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Jules: I actually found that quite embarrassing as we were sitting right beside him, I didn't know where to look! Didn't the heel snap on one of your shoes and the props guys tried to fix it for you?

Emma: Yes it did! I spent the whole day having to walk on my tiptoes so it didn't look like I had some weird limp. The props guy spent ages trying to find me some glue to mend it, you'd think it would be one of the one things they actually had with them but alas no.

Jules: We were gutted once after watching filming late into the evening and just when we called it a night Benedict and Martin came over to the half a dozen fans that were left to have a chat and sign stuff. Unimaginable for so few people to be there during Speedy's filming now.

David: I mostly remember a very unfortunate Dominos delivery driver being confused by the altered door numbers in North Gower Street one evening during filming on Reichenbach.

Jules: And more than a few tourists wondering how they had ended up in Baker Street! During the shooting of Reichenbach, Emma and I were chatting with the security guys while we waited all day for filming to begin in Whitfield Street, where they were filming the scenes between Sherlock and Moriarty in the Taxi cab, and then the shooting of the hitman. Security tried to be clever by deducing us and saying it was something to do with the television production they were working for, not knowing that was exactly why we were there.

Emma: It was very quiet that day. Maybe ten people watching, including us.

Jules: Haha, it was MOSTLY quiet! I just remembered Emma being startled by the shots fired during the filming of that scene. Martin arrived quite later on in the evening for his scenes and we were so excited when Andrew turned up to play the cabbie as we didn't realise it was him to begin with. You could just make out us watching in the background in the paparazzi photos that appeared in the tabloids the next day.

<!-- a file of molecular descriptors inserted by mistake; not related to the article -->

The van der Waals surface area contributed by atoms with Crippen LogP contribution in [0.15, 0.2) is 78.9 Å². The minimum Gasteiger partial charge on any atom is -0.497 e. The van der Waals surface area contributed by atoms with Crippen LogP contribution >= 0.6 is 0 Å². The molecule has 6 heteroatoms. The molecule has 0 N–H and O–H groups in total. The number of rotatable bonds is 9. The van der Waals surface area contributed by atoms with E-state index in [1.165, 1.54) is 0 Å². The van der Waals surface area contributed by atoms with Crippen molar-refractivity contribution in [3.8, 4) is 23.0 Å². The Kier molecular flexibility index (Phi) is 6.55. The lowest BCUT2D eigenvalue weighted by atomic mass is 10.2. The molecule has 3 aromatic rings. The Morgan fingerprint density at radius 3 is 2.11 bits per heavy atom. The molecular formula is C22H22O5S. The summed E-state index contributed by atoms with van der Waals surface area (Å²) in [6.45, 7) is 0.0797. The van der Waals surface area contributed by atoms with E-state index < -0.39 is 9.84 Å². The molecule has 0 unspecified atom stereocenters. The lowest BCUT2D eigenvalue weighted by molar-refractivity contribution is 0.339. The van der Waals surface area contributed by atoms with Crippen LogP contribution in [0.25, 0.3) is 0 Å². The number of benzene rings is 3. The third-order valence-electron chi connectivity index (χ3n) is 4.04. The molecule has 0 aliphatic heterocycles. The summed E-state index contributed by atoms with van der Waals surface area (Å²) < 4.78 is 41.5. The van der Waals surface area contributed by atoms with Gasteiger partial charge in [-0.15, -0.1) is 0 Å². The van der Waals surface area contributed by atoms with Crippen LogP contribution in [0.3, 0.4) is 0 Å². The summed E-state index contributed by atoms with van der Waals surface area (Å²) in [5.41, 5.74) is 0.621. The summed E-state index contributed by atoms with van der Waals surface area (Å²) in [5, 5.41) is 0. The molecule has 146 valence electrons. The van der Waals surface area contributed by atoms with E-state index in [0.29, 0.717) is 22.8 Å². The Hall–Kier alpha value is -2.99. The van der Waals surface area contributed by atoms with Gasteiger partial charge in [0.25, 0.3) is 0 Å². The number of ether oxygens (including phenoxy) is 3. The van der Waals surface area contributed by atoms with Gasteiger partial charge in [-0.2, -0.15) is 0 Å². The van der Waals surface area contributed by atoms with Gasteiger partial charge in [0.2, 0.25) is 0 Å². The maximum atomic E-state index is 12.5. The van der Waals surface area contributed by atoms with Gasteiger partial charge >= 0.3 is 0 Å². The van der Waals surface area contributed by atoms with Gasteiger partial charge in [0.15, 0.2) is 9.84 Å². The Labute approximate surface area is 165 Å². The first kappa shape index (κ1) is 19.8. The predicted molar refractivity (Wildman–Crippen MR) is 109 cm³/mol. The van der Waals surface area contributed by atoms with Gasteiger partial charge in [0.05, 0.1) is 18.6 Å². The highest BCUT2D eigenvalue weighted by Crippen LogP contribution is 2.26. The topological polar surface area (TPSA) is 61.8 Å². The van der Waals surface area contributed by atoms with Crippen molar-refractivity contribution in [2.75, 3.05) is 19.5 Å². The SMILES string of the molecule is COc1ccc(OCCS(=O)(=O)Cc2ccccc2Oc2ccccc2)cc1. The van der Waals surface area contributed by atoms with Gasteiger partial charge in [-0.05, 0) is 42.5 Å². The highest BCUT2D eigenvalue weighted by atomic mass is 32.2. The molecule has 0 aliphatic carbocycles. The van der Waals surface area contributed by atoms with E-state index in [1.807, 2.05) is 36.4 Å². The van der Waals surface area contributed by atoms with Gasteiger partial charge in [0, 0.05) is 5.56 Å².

Emma: I was filming that scene on my phone at the time the shots were fired and I pretty much dropped my phone it made me jump that much. I wasn't expecting it at all! I still laugh watching that footage back.

Jules: That was the first evening you spoke to Martin. We'd been to see Derren Brown a week or two before and in had walked Martin and Amanda to our utter surprise and sat a few rows in front of us. I remember you were talking about the show to him.

David: The final night of location filming at Speedy's for Series Two was quite magical - mostly as there was snow on the ground! Somehow or other I ended up standing next to Mark after they'd finished, and the stuff was about to be hosed away, and remarked that it was the last chance to make a snow angel. Mark found that mildly amusing.

Emma: Another of the nights that stick in my mind was when the London riots were going on. We were outside Speedy's chatting as the set was being packed up then before we knew it we were told to jump in a van by the crew and were driven away as a huge gang of people came down the street, it was actually quite scary! I've never seen a group of people move so fast to pack up a set though. Thankfully no one was hurt and only a window was broken on one of the fire engines used to damp the street down.

Jules: I remember someone tweeted, "Will Sherlockology die in the 2nd season of BBC's Sherlock?" We were never sure if they meant us personally or Sherlock. But it does prove we read all our tweets!